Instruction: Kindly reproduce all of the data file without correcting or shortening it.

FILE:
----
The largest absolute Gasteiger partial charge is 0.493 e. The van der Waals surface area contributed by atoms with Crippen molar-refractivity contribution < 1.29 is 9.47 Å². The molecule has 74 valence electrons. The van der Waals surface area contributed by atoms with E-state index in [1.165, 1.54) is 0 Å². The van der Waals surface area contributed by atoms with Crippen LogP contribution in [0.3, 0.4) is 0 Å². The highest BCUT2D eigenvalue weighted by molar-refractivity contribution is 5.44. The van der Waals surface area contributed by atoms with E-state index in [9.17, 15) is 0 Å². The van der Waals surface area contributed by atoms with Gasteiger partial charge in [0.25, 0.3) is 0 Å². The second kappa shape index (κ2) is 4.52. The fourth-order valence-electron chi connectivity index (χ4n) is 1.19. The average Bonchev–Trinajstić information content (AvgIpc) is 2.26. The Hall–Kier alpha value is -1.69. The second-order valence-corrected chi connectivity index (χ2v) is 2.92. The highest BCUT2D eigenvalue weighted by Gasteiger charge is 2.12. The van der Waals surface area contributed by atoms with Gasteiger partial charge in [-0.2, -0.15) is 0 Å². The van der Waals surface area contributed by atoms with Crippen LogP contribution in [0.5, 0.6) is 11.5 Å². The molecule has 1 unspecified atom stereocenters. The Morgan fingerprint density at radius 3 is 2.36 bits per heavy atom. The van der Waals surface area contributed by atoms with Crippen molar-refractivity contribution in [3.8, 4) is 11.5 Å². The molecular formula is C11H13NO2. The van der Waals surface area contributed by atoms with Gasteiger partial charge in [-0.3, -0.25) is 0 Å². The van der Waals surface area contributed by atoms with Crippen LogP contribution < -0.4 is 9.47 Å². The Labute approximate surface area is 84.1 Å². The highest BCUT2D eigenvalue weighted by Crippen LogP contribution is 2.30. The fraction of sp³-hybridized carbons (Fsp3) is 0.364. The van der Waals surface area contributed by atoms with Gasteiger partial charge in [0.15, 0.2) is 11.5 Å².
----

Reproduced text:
The largest absolute Gasteiger partial charge is 0.493 e. The van der Waals surface area contributed by atoms with Crippen molar-refractivity contribution < 1.29 is 9.47 Å². The molecule has 74 valence electrons. The van der Waals surface area contributed by atoms with E-state index in [1.165, 1.54) is 0 Å². The van der Waals surface area contributed by atoms with Crippen LogP contribution in [0.3, 0.4) is 0 Å². The highest BCUT2D eigenvalue weighted by molar-refractivity contribution is 5.44. The van der Waals surface area contributed by atoms with E-state index in [9.17, 15) is 0 Å². The van der Waals surface area contributed by atoms with Gasteiger partial charge in [0.25, 0.3) is 0 Å². The second kappa shape index (κ2) is 4.52. The fourth-order valence-electron chi connectivity index (χ4n) is 1.19. The average Bonchev–Trinajstić information content (AvgIpc) is 2.26. The Hall–Kier alpha value is -1.69. The second-order valence-corrected chi connectivity index (χ2v) is 2.92. The highest BCUT2D eigenvalue weighted by Gasteiger charge is 2.12. The van der Waals surface area contributed by atoms with Gasteiger partial charge in [-0.2, -0.15) is 0 Å². The van der Waals surface area contributed by atoms with Crippen LogP contribution in [0.5, 0.6) is 11.5 Å². The molecule has 1 unspecified atom stereocenters. The Morgan fingerprint density at radius 3 is 2.36 bits per heavy atom. The van der Waals surface area contributed by atoms with Crippen molar-refractivity contribution in [3.8, 4) is 11.5 Å². The molecular formula is C11H13NO2. The van der Waals surface area contributed by atoms with Gasteiger partial charge in [-0.3, -0.25) is 0 Å². The van der Waals surface area contributed by atoms with Crippen LogP contribution < -0.4 is 9.47 Å². The Labute approximate surface area is 84.1 Å². The highest BCUT2D eigenvalue weighted by Crippen LogP contribution is 2.30. The fraction of sp³-hybridized carbons (Fsp3) is 0.364. The van der Waals surface area contributed by atoms with Gasteiger partial charge in [0.15, 0.2) is 11.5 Å².